Beirut’s National Museum: History in a Bunker
By: Joanne Bajjaly
Published Tuesday, June 5, 2012
Seventy years after it opened, the National Museum, once a byword for division in Beirut, has acquired new status as a symbol of unity and rebirth.
Passersby looking up at the edifice may wonder why it was kept in place after being so ravaged by years of war. Locals may ask themselves why they do not visit it more often. The answers to both are part of a story that makes the National Museum of Beirut unique.
The Museum was inaugurated on 17 May 1942 by President Alfred Naccache, before Lebanon achieved its independence. Contrary to common belief, it was not founded by the French, but by a group of Lebanese intelligentsia. They had formed a committee two decades previously to plan and raise funds for the building of a national museum to house the archaeological artefacts found in the country. They acquired the site for it behind the Beirut race-track and approved plans for its construction, in an architectural style fashionable at the time, featuring front columns with a distinctly Pharaonic look.
When the Museum opened, its galleries were filled with artefacts. Some of these had been collected by the French archaeologist Raymond Weill and others were discovering during the excavation of major sites such as Byblos and Sidon. They included pottery, engravings, statues, lamps, mosaics and jewellery. The collection proceeded to grow by the month.
During the golden age of archaeology in Lebanon, between 1960 and 1975, new finds were being sent to the Museum on an almost daily basis. Its storerooms could no longer accommodate all the material. But the boom did not last long.
When civil war broke out in 1975, it was obvious that the museum’s location, on a major intersection in the middle of Beirut, would make the contents vulnerable. The museum was closed. During cease-fires, chief curator Maurice Chehab and his wife would enter through a back door to oversee a secret effort to safeguard the exhibits.
Smaller items, which could most easily be stolen, were placed in the underground storerooms which were then sealed off with concrete walls. Intruders unfamiliar with the building would not be aware that the country’s treasures were hidden behind them. Larger pieces were protected by being enclosed in wooden structures, which were then encased in cement.
As Beirut divided and the battles raged, the edifice, which since 1942 had stood as testimony to a strong sense of culture and citizenship, became a war zone. Militiamen moved in, occupying its floors, lighting fires to keep warm within its walls, and scrawling on its marble statues. People would meanwhile line up outside it doors: the “Museum Crossing” was on the frontline between the two sectors of Beirut. Vendors would stand in its courtyard selling tomatoes and cucumbers.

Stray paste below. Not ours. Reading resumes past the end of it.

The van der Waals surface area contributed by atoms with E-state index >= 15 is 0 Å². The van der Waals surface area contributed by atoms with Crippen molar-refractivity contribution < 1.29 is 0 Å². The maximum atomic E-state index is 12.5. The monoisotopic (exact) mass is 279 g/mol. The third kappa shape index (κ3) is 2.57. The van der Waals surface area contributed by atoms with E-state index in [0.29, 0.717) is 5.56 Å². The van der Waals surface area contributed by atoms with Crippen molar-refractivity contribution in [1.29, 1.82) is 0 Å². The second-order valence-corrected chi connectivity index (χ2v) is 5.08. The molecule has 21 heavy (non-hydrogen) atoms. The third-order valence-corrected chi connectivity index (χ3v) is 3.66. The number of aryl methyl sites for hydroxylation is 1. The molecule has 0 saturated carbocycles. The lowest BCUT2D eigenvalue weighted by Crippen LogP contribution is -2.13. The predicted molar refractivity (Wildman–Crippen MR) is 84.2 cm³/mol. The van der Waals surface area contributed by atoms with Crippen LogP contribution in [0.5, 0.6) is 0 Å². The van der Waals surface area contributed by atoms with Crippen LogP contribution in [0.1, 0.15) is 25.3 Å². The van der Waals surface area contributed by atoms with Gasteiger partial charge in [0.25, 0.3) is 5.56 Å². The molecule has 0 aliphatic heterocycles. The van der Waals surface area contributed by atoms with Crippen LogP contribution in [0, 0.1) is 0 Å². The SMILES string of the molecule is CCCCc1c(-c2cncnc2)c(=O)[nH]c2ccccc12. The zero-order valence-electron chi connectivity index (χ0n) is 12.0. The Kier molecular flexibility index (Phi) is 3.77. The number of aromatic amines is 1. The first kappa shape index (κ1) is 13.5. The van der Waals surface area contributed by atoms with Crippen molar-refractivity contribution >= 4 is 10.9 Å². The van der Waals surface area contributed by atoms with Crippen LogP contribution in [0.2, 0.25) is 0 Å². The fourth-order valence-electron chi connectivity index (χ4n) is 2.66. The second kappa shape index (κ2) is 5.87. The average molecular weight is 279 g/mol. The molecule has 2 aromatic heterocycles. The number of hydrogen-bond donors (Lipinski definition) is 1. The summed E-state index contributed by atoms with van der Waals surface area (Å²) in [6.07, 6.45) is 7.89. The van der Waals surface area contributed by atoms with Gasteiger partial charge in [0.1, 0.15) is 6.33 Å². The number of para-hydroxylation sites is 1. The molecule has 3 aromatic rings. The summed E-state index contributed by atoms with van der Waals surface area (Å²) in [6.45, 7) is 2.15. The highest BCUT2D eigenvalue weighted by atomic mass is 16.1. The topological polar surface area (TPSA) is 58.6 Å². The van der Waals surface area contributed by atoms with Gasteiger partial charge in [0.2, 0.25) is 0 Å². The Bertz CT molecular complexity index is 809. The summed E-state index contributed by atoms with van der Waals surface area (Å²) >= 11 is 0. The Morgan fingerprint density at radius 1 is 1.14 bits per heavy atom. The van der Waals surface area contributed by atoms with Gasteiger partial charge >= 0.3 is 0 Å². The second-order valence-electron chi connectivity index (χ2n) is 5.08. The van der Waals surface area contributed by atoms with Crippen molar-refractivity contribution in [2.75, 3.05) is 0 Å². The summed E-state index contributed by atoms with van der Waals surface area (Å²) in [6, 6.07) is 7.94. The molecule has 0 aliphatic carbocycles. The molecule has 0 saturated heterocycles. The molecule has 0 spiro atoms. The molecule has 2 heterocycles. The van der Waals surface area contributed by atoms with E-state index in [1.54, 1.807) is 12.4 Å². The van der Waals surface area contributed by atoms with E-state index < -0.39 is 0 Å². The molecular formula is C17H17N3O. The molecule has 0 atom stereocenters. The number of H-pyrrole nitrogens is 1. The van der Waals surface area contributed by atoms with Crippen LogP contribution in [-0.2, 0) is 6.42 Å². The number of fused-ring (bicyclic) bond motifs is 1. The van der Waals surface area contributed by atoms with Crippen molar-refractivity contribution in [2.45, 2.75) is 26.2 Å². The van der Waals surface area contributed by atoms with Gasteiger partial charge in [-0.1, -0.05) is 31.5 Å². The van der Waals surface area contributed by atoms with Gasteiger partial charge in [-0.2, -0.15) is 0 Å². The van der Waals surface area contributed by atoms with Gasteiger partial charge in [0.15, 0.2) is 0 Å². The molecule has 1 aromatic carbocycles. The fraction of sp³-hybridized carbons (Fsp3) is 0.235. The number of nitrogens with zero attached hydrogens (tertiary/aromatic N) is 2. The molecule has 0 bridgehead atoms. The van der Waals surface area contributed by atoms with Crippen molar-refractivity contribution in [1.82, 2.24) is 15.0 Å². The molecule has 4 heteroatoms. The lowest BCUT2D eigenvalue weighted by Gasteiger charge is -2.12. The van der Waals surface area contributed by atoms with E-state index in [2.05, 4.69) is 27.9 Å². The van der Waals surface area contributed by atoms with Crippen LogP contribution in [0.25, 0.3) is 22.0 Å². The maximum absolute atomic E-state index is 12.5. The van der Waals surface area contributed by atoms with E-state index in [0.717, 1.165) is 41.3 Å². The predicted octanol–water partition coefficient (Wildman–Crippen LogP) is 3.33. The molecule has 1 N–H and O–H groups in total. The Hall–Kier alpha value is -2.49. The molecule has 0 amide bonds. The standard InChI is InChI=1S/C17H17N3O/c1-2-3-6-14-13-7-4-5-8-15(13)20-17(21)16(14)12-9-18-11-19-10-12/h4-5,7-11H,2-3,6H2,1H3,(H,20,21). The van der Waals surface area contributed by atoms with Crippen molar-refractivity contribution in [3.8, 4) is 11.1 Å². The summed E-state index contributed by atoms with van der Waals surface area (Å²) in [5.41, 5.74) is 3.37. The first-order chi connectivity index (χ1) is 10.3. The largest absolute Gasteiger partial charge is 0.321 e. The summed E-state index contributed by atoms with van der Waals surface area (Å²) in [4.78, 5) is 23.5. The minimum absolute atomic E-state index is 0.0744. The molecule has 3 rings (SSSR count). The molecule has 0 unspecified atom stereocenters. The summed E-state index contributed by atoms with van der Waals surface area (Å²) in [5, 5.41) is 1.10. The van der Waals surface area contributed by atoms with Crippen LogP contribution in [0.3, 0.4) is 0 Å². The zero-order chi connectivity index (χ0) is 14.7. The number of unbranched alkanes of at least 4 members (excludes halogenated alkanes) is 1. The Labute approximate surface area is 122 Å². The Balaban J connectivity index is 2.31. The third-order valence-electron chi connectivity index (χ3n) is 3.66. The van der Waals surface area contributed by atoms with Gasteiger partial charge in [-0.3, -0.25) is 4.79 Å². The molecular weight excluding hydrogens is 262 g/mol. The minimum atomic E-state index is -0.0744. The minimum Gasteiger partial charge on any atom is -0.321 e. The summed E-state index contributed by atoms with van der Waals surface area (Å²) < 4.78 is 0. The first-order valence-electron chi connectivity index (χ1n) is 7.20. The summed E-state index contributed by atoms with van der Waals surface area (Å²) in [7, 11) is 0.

The Museum bore silent witness to that episode while concealing the country’s history within its walls. Perhaps it knew the crisis would not last. The war ended, and the gunmen withdraw, leaving the Museum in a state of devastation, looted and vandalized, but still standing.
The Museum’s story resembles Lebanon’s. The former is built over an underground spring that constantly threatens to flood it, while the latter lies on a seismic fault line that forever threatens its existence. The water seeped into the basement storerooms during the war and ruined thousands of items. But the Lebanese willed the museum back into being.
It took over ten years to repair all the damage. Again, this was a Lebanese initiative. The National Heritage Foundation was established to raise the funds needed for the reconstruction and to ensure the building was restored to its former glory. Engineers skillfully applied the latest museum technology in preserving and displaying the exhibits, and the museum was reborn as one of the most beautiful in the Middle East.
The National Museum of Beirut’s story is unlike that of any other. It has much in common with those of the national museums in Kabul and Baghdad, which were also ravaged by war. But Beirut’s museum was itself a killing ground, whose very name instilled terror in people, yet it became a symbol of national unity. The galleries in which militiamen had lived became a place to bring the Lebanese together, with each other, first, and then with their history.
Is a story that deserves to be taught at universities. It tells of steadfastness and of rejecting the reality of war and death, and symbolizes a people’s struggle to preserve their history. The steadfastness lay in the stubborn insistence on keeping the museum in its location, and not accepting what the war had inflicted on it. This is what has turned it into a national icon. The museum was not rebuilt in a way that would make it unrecognizable to people, nor moved to a new site where it would acquire a new identity, but repaired, while the surrounding evidence of war has remained clear.
Many of those who want to forget may, therefore, avoid going to it. But once they are reconciled with the past, they come. For the museum is reconciled with its past, and does not forget its history – it displays it.
This article is an edited translation from the Arabic Edition.